I was a bit hesitant because I already started doing some research on phones and was looking at an HTC Desire which is an Android based phone. In the world of smartphones, you're basically either an iPhone person or an Android person, or maybe a Blackberry person but I think most people who have BBs get them provided by their employer. Maybe there are some Windows Mobile folks out there. While I respect what Apple has done, I hate all of their products so I was really hoping to get something Android based. I was afraid the IT guy was going to say your choice is either this candy bar phone or an iPhone. I went by his office and he had the Far Eastone website up and he asked what kind of phone I wanted.

He started scrolling through some cheap options and when I said,, "Do they have the HTC Desire?" his eyes lit up like a kid in a candy store. Five minutes later we had it all picked out. He's been playing with my phone a few times since. When his partner in IT set it up for me (language-wise) he handed it to me like it was a Faberge Egg. From the time we placed the order it took a couple days to get the SIM card and a few more days to get the phone. With SIM card in hand I was able to swap the SIM card into my company candy bar phone so I could at least start using my own permanent #.

One of my colleagues called me to help me find the shuttle bus stop and she said, "When I called you, it started playing a song, and I wasn't sure if I had the right number." I asked, "Was it a good song or a stupid song?" She shrugged. That means stupid song. It has some sort of Ring Back Tone that plays Chinese covers of American pop songs instead of a ring. She gave me her phone and called me so I could have a listen. It was a Chinese version of "I just called to say I love you". I instantly remembered in horror that my boss had called me at that # earlier in the day. How embarassing. The entire shuttle bus got a good laugh at my expense. I had to contact Far Eastone directly to get them to elliminate the service from my account.

The phone is awesome. Before even getting into the Google vs. Apple debate, I'll at least say, if you are a foreigner in Taiwan, get one of the two, it is so useful. The GPS function with Google Maps is something I use virtually everyday. The other day there was some confusion in a taxi and I just showed the guy my destination on the phone. How often have you been wandering a strange city and stumbled upon an interesting place only to never be able to find it again? Just fire up Google Maps and save your current location as a favorite.

When you give it access to Gmail, Facebook, and Twitter, it automatically populates you phonebook with all the info it can find on your contacts, which is a lot. It all works pretty seamlessly; if you can find someone's name, anywhere, you can probably email, SMS, or call them very easily. An app called Fring allows me to make voice calls at very cheap rates through Skype rather than pay my mobile company for international calls. There's an app which streams dozens of NPR stations and categorizes them by music, talk, news, etc. Fordham University has a good alternative station which serves as a substitute for Pandora as that is blocked here, by Pandora.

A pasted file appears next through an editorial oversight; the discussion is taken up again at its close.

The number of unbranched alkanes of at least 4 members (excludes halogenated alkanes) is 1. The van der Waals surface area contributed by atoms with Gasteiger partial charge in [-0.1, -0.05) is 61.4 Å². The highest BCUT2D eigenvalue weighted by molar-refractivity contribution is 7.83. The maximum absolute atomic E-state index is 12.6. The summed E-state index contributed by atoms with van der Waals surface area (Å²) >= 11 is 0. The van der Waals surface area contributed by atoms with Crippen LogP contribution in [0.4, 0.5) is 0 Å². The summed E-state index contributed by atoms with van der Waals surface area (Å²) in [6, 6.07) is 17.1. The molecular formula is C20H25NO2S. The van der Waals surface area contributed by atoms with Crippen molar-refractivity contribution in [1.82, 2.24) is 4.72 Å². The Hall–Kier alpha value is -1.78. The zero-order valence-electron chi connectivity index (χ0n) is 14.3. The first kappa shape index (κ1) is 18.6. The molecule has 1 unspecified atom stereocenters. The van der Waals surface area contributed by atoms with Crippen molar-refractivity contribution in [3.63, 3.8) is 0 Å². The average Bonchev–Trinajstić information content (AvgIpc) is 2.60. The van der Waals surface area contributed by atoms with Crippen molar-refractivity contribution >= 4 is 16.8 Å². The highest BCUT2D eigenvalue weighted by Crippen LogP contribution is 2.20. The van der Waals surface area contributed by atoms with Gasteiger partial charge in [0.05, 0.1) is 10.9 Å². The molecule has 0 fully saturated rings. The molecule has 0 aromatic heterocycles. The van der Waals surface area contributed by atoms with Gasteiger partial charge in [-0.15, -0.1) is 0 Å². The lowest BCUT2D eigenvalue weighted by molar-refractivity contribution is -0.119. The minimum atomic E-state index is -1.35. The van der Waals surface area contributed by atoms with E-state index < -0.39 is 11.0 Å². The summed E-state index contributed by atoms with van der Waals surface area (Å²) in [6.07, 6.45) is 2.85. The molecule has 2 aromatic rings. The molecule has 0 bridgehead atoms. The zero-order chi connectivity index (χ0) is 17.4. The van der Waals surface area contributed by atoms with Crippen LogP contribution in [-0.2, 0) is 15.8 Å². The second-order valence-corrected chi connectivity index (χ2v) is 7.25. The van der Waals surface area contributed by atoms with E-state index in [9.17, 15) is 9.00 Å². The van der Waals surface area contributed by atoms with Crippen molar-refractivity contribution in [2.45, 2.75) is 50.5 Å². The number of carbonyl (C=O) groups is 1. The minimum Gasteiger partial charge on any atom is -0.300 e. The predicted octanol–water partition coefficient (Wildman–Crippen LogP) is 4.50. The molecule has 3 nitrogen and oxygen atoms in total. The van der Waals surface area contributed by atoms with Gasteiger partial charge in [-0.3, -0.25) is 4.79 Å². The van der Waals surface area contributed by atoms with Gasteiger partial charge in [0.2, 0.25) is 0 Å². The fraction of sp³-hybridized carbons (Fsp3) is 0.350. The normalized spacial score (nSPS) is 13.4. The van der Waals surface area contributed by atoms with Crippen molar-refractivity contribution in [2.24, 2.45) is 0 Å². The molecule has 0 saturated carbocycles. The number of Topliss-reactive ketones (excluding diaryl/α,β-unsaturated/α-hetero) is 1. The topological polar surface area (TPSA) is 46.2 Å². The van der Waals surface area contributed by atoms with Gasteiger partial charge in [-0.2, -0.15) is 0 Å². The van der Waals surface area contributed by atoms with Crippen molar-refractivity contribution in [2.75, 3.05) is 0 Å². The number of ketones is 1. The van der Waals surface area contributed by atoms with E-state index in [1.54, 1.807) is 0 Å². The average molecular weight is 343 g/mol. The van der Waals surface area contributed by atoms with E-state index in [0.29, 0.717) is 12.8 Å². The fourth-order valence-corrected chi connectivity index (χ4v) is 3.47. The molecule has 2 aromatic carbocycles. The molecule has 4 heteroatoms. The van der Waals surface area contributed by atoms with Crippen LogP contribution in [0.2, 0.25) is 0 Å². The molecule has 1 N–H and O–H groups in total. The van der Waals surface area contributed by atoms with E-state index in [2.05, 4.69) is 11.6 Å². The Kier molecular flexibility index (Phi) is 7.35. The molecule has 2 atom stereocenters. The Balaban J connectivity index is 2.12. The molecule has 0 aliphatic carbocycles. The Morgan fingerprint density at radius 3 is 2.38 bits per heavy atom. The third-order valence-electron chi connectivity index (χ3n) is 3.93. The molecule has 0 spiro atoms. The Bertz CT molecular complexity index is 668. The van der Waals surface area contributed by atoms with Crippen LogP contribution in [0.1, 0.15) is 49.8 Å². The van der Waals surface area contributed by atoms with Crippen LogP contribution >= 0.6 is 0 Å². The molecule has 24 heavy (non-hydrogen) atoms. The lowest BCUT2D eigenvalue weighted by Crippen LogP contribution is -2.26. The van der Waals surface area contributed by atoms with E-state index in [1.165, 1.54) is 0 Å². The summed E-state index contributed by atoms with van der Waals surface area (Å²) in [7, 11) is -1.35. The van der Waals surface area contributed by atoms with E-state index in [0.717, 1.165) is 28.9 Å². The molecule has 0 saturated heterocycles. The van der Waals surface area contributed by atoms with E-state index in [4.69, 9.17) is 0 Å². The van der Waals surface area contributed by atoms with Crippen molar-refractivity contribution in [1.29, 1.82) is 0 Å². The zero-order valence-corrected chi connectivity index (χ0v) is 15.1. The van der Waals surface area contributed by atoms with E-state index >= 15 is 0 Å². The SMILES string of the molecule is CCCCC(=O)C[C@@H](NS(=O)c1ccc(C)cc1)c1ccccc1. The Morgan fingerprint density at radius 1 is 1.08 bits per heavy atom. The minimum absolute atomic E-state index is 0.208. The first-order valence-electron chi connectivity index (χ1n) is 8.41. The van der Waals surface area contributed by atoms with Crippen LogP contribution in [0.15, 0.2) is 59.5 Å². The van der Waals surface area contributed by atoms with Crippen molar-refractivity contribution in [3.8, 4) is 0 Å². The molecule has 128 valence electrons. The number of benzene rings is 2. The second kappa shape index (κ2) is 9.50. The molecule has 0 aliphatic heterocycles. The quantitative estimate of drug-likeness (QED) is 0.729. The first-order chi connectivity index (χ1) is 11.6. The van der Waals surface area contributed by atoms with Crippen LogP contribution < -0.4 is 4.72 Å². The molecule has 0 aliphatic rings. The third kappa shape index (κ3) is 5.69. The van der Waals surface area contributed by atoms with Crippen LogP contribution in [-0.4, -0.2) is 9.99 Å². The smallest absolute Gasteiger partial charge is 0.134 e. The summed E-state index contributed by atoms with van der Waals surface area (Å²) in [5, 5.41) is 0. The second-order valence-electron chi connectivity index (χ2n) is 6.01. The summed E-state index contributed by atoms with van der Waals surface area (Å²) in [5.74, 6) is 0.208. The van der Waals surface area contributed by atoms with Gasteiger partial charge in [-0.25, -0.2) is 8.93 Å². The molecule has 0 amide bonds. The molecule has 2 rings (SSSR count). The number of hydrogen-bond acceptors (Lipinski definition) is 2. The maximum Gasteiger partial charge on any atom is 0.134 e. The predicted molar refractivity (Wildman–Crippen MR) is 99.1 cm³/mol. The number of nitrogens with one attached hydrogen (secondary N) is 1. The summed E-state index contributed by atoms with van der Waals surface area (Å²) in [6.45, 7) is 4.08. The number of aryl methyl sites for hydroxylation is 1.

Most American media providers only have contracts to provide in U.S. and maybe Canada, so things like Hulu fall under the same situation. One thing that sorta sucks about Google vs. Apple is you cannot buy apps in the Android market from Taiwan. They haven't worked out the whole payment system for some reason. I have only come across one app so far that I considered buying (a PDF scanner) but it's actually a piece of crap so I actually lucked out, but it's just a matter of time before I'm cursing the Android Market.

The 5 MP camera is so-so in low light and really no substitue for even a point and shoot digital camera but it's good at grabbing candid shots when someone passes out face first on a table at the bar.

Once you have a iPhone or Google phone, you will wonder how you ever lived without it. For a while I was dragging my laptop AND GPS around Taipei with me; for most purposes, the Desire has replaced them both. Now if I can only figure out how to make a voice call on this thing...

Tuesday, June 22, 2010

Taiwan car shopping

Two of my goals in life are to live without a car or a TV. I've owned or possessed a car pretty contiguously for 22 years. In 1996, I had to surrender my first car, a '77 Pontiac Grand Prix (monster) to a junkyard when leaving Florida (was only road worth by Florida's standards) and soon after got my hands on a used Chevy Caprice (also a monster) after moving back to CT. Then there was the time, in said Chevy, that I was in a head on collision with a lady who veered into my lane and left me with no where to go but through her and her car. She survived, at least long enough to inform the authorities that she had no license or insurance. Neither car survived the crash...